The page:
By Neil Armstrong
Pride Contributing Writer
TORONTO, Ontario – With less than 100 days to go before the start of the Pan Am Games and a week or so before ticket sales resume, Canadian athletes are revving up their training to be selected to compete at the upcoming TORONTO 2015 Pan Am Games.
The Pan Am Games will take place July 10–26 and the Parapan American Games August 7–15.
Gavin Smellie, 28, a sprinter born in Kingston, Jamaica and Phylicia George, 27, a 100m hurdler born and grown up in Markham and Scarborough, Ontario have their eyes set on representing Canada on the medal stand.
Smellie moved to Toronto at the age of 14 in January 2001 and played soccer until his senior year of high school after which he decided to focus on track and field.
He went to George Harvey Collegiate Institute and then transferred to Dante Aligheri Academy because he wanted to participate in more competitive soccer and gain a better opportunity at copping a scholarship to the States.
The transfer had rules about when he could play which stipulated that he could not compete in soccer until after a year.
“I just did every other sport from there because knowing me, I’m so hyperactive, I just can’t stay still. I played basketball, badminton, volleyball and then the last one was track. That’s when I realize that without training and stuff like that I went to my first-round Catholic Regional and I won and I was just like, ‘wow, I actually have talent in track,’” said Smellie.
He went on to compete at Ontario Federation of School Athletic Associations (OFSAA) and came fourth in the 200m. Buoyed by this, he started training the following year and improved to a bronze medal in the 100m and a silver medal in the 200m.
This was also when schools from the States starting calling him and he realized that this could be “something special to me” so he decided to focus solely on track instead of including soccer too.
“It improved my time, that’s really what got me on the world stage. I became a better athlete down there as well,” said Smellie about his track scholarship to Western Kentucky University, where he also graduated with a business degree.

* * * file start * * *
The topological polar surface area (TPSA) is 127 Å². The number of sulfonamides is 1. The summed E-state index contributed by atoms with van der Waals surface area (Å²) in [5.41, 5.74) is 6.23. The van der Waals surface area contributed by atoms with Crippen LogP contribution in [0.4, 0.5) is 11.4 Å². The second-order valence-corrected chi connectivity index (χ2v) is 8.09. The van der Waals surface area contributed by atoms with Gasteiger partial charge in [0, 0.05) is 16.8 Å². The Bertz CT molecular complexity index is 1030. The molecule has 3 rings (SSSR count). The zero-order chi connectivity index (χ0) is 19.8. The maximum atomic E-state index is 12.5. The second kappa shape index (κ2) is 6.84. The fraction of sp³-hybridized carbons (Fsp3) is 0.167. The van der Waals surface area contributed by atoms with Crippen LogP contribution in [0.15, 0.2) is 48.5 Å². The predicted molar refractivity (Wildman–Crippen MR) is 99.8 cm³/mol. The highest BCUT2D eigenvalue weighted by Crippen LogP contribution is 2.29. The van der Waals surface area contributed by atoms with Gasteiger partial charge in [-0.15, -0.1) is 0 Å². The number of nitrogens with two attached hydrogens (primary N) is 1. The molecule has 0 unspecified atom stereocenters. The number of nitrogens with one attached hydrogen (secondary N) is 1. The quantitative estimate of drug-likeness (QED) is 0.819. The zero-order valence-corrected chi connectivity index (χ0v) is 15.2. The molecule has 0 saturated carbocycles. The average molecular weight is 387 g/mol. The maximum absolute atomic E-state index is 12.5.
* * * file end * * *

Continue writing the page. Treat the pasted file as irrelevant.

When he finished school and returned home, he moved to Ottawa where he trained with Trinidad-born Glenroy Gilbert, a Canadian former track and field athlete who won a gold medal in the 4x100m relay at the 1996 Summer Olympics.
Smellie won a bronze medal in the 4x100m relay with teammates, Aaron Brown, Justyn Warner and Dontae Richards-Kwok at the World Championships in Moscow in 2013.
A lane violation cost Canada a bronze medal at the London 2012 Olympics in the 4x100m men’s relay.
Describing that as a bitter-sweet moment, Smellie felt that the team needed to prove to the world again that it was one of the best in the world, which was achieved in Moscow a year later.
He said having the Pan Am Games in Ontario means that family and friends who have never seen him compete will have an opportunity to do so at one of the biggest events for track.
“Toronto itself is going to experience what its like to have track and field here because I don’t really feel like there has ever been anything competitive enough to showcase to Toronto.”
George, who is of Grenadian descent, started as a sprinter in high school but was not gaining much success so her coach suggested that because of her height she should try something else.
“I just literally fell in love with the hurdles, the aggression, the fearlessness, I just loved it and kind of just stuck with it ever since,” she said.
The hurdler, who always wanted to be an Olympian and a doctor, made the final at the London 2012 Olympics and finished 6th.
“I really believe that I only have the opportunity pursue my dreams of really becoming one of the best in the world while I’m young and I kind of don’t have a timeline on that. I believe I can go to med school at anytime. Once I’ve done track, my second career will be in medicine.
She is planning for the 2016 Olympics and then will re-evaluate to see whether it will be worthwhile to compete at the 20120 Olympics.
George said a lot of women are in their prime in their early to mid-30s so they have a lot of longevity in hurdles and if she is in her prime racing, it would not make any sense to stop.
“Now as I step into the Pan Am Games, I’m looking to be on the podium so we can all hear the Canadian anthem in Canada so I think it will be a pretty cool opportunity for all of us,” said George, noting that being a finalist at the Olympics let her know that she can compete with the best in the world and is also one of the best in the world.
Speaking of the legacy of the Games, George said she is envious of the younger athletes who will have great facilities to come up with that will help Ontario produce better athletes in the future.
In March, ticket sales for the Pan Am Games were temporarily closed for six weeks until mid-April. Although nearly 300,000 tickets have sold so far, many tickets still remain, including closing ceremony, and popular events such as track and field, swimming and rugby.
The sale of tickets for the Parapan Am Games opened on March 23.